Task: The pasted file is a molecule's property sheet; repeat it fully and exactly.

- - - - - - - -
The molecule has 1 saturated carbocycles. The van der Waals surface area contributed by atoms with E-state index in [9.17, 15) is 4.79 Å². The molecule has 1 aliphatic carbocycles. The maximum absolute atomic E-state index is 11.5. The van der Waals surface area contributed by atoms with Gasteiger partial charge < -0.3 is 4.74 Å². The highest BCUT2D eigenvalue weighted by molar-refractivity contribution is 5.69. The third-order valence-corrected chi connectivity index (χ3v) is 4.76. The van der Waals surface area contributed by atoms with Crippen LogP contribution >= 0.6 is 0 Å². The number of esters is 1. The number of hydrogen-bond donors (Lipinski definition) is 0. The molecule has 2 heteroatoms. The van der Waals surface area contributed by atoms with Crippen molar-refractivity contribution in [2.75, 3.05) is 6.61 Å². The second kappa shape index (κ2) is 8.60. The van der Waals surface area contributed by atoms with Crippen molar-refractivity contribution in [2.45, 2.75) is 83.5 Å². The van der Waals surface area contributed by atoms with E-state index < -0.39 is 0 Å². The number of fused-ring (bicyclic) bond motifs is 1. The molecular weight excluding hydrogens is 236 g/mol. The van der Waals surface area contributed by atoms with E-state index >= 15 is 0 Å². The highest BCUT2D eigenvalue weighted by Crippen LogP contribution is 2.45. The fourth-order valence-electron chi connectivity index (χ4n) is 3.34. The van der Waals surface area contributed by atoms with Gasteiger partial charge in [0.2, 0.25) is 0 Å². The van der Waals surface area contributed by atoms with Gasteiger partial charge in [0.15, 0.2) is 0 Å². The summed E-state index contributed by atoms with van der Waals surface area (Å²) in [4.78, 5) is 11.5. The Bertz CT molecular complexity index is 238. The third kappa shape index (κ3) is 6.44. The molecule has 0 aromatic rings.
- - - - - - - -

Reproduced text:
The molecule has 1 saturated carbocycles. The van der Waals surface area contributed by atoms with E-state index in [9.17, 15) is 4.79 Å². The molecule has 1 aliphatic carbocycles. The maximum absolute atomic E-state index is 11.5. The van der Waals surface area contributed by atoms with Gasteiger partial charge < -0.3 is 4.74 Å². The highest BCUT2D eigenvalue weighted by molar-refractivity contribution is 5.69. The third-order valence-corrected chi connectivity index (χ3v) is 4.76. The van der Waals surface area contributed by atoms with Crippen LogP contribution >= 0.6 is 0 Å². The number of esters is 1. The number of hydrogen-bond donors (Lipinski definition) is 0. The molecule has 2 heteroatoms. The van der Waals surface area contributed by atoms with Crippen molar-refractivity contribution in [2.75, 3.05) is 6.61 Å². The second kappa shape index (κ2) is 8.60. The van der Waals surface area contributed by atoms with Crippen molar-refractivity contribution in [2.45, 2.75) is 83.5 Å². The van der Waals surface area contributed by atoms with E-state index < -0.39 is 0 Å². The number of fused-ring (bicyclic) bond motifs is 1. The molecular weight excluding hydrogens is 236 g/mol. The van der Waals surface area contributed by atoms with E-state index >= 15 is 0 Å². The highest BCUT2D eigenvalue weighted by Crippen LogP contribution is 2.45. The fourth-order valence-electron chi connectivity index (χ4n) is 3.34. The van der Waals surface area contributed by atoms with Gasteiger partial charge in [0.2, 0.25) is 0 Å². The van der Waals surface area contributed by atoms with Gasteiger partial charge in [0.15, 0.2) is 0 Å². The summed E-state index contributed by atoms with van der Waals surface area (Å²) in [4.78, 5) is 11.5. The Bertz CT molecular complexity index is 238. The third kappa shape index (κ3) is 6.44. The molecule has 0 aromatic rings.